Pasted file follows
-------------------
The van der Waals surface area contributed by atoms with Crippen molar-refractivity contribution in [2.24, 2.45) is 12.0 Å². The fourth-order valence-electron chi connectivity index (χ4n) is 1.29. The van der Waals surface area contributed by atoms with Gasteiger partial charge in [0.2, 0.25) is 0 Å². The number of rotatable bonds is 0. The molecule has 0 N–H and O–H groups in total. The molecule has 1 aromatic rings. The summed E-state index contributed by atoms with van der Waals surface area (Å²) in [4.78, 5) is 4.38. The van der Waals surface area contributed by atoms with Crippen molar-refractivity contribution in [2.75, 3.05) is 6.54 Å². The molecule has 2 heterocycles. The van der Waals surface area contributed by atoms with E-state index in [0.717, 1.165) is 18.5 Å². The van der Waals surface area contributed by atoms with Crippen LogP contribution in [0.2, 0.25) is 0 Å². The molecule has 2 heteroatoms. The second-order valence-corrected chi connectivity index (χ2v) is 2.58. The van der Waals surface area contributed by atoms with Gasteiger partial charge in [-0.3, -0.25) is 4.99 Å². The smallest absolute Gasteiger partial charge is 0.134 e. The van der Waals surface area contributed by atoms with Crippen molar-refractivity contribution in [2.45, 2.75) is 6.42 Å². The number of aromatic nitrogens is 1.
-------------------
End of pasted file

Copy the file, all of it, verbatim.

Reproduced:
The van der Waals surface area contributed by atoms with Crippen molar-refractivity contribution in [2.24, 2.45) is 12.0 Å². The fourth-order valence-electron chi connectivity index (χ4n) is 1.29. The van der Waals surface area contributed by atoms with Gasteiger partial charge in [0.2, 0.25) is 0 Å². The number of rotatable bonds is 0. The molecule has 0 N–H and O–H groups in total. The molecule has 1 aromatic rings. The summed E-state index contributed by atoms with van der Waals surface area (Å²) in [4.78, 5) is 4.38. The van der Waals surface area contributed by atoms with Crippen molar-refractivity contribution in [2.75, 3.05) is 6.54 Å². The molecule has 2 heterocycles. The van der Waals surface area contributed by atoms with E-state index in [0.717, 1.165) is 18.5 Å². The van der Waals surface area contributed by atoms with Crippen LogP contribution in [0.2, 0.25) is 0 Å². The molecule has 2 heteroatoms. The second-order valence-corrected chi connectivity index (χ2v) is 2.58. The van der Waals surface area contributed by atoms with Gasteiger partial charge in [-0.3, -0.25) is 4.99 Å². The smallest absolute Gasteiger partial charge is 0.134 e. The van der Waals surface area contributed by atoms with Crippen molar-refractivity contribution in [2.45, 2.75) is 6.42 Å². The number of aromatic nitrogens is 1.